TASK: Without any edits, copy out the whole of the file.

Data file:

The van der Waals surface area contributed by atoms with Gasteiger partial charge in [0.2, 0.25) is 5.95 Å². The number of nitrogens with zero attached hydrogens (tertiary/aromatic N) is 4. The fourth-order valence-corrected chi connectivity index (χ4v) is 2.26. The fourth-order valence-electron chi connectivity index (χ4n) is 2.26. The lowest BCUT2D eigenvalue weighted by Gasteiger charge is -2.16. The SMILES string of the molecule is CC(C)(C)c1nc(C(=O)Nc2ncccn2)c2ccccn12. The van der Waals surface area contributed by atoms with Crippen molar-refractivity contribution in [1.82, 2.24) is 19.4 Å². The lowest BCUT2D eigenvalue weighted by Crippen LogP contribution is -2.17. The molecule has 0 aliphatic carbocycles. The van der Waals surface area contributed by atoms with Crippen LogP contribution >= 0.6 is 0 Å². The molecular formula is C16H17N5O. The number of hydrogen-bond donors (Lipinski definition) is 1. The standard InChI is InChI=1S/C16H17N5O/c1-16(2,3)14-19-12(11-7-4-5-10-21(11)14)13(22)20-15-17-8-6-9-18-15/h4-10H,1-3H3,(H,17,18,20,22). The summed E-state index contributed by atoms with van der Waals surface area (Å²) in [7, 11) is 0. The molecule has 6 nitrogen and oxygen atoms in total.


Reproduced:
The van der Waals surface area contributed by atoms with Gasteiger partial charge in [0.2, 0.25) is 5.95 Å². The number of nitrogens with zero attached hydrogens (tertiary/aromatic N) is 4. The fourth-order valence-corrected chi connectivity index (χ4v) is 2.26. The fourth-order valence-electron chi connectivity index (χ4n) is 2.26. The lowest BCUT2D eigenvalue weighted by Gasteiger charge is -2.16. The SMILES string of the molecule is CC(C)(C)c1nc(C(=O)Nc2ncccn2)c2ccccn12. The van der Waals surface area contributed by atoms with Crippen molar-refractivity contribution in [1.82, 2.24) is 19.4 Å². The lowest BCUT2D eigenvalue weighted by Crippen LogP contribution is -2.17. The molecule has 0 aliphatic carbocycles. The van der Waals surface area contributed by atoms with Crippen LogP contribution >= 0.6 is 0 Å². The molecular formula is C16H17N5O. The number of hydrogen-bond donors (Lipinski definition) is 1. The standard InChI is InChI=1S/C16H17N5O/c1-16(2,3)14-19-12(11-7-4-5-10-21(11)14)13(22)20-15-17-8-6-9-18-15/h4-10H,1-3H3,(H,17,18,20,22). The summed E-state index contributed by atoms with van der Waals surface area (Å²) in [7, 11) is 0. The molecule has 6 nitrogen and oxygen atoms in total.